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Trippa alla Fiorentina



Trippa alla Fiorentina is Florentine-style tripe -- which is served hot in a tomato sauce, with parmesan. You can get it in restaurants, and people do of course make it at home, but mostly typically you get it from tripe vendors, who set up their food carts at various places in the city, particularly in the central market and in the Cascine park.

The tomato sauce is generally made from tomato, onion, carrot, and celery. Some vendors versions don't add celery and carrot; they might use parsley and white wine instead, and the amount of tomato in the sauce will vary from tripe vendor to tripe vendor. At some vendors such as Nerbone, the sauce is more of a dark broth, with a few pieces of simmered fresh tomato in it.

The vendors offer different types of tripes; some carts alternate what types of tripe dishes they sell on what day. None of the tripe sold has any of the, erm, aroma associated with tripe elsewhere in the world. The tripe vendors source their tripe thoroughly prepared and partially cooked from special tripe butchers, who simmer the tripe for about 75 minutes in a broth of celery, onion, carrot, tomato and herbs. The vendors finish off cooking it at their carts, simmering it for another 20 minutes in a similar broth.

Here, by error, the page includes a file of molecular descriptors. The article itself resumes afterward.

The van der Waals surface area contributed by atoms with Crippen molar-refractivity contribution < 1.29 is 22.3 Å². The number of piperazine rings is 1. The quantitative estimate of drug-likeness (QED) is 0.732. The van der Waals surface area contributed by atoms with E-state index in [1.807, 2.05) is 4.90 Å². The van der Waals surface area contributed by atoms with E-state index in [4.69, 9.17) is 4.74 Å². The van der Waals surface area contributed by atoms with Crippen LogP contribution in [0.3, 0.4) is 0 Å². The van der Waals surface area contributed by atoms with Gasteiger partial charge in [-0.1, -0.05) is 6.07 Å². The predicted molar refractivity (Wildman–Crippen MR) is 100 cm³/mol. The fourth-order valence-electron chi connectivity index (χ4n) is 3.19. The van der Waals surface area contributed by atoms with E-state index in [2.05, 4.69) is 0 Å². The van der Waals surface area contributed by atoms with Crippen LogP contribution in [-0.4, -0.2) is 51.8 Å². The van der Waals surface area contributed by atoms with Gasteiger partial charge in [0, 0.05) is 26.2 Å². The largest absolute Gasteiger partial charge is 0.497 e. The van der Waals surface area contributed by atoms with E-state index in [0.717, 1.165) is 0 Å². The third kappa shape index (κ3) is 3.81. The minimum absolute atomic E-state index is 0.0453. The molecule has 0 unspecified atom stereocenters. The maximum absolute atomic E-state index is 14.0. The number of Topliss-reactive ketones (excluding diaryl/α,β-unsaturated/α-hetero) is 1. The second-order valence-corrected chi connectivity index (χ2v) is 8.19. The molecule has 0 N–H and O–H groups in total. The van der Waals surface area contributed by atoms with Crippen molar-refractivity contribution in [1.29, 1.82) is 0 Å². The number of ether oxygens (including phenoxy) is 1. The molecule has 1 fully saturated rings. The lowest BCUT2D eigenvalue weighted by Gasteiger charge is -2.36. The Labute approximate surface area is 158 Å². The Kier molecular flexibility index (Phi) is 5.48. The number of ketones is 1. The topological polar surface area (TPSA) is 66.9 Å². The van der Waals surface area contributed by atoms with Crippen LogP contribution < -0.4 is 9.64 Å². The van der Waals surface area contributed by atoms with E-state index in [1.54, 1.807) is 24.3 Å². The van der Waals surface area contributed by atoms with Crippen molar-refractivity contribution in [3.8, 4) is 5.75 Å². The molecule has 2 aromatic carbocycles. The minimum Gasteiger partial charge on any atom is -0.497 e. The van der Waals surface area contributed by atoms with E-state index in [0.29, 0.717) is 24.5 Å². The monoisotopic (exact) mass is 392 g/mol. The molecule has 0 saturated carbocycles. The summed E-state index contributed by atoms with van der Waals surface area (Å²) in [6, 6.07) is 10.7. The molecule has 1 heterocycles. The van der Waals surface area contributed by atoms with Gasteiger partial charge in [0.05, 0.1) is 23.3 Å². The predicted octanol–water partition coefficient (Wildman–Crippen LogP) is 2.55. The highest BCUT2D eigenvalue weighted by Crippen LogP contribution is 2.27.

You can ask for your tripe in buns called "panini", or as part of a tripe salad, or straight up, on a plate. If you get it on a bun, you can ask for the bun to be dipped in the simmering tripe broth. However you get it, garnishes such as green sauce ("salsa verde"), salsa piccante (a chile oil), parmesan, etc, are available.

Perhaps the most favoured type of tripe in Florence is that called "lampredotto" ("reed tripe" in English), the lining of the fourth stomach. "Lampredotto" is more likely to be served with a green sauce; the other three types of tripe are morely likely to be in a tomato sauce with parmesan.

There are always line-ups at the tripe carts. The carts are open from about 8:30 am to 7:30 pm, except on Sundays; some close earlier in the day; some close Saturdays as well. Many don't operate during August, the high tourist season. Some will have a few trestle tables around them to sit and eat.

You can also get Florentine trip at restaurants, where it might be served with boiled potatoes, or cannellini beans and olive oil.

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"It is to be regretted that men of science do not interest themselves more than they do on a subject of such vast magnitude as [food]; for I feel confident that the food of a country might be increased at least one-third, if the culinary science was properly developed, instead of its being slighted as it is now."

-- Alexis Soyer (French chef. 4 February 1810 – 5 August 1858)

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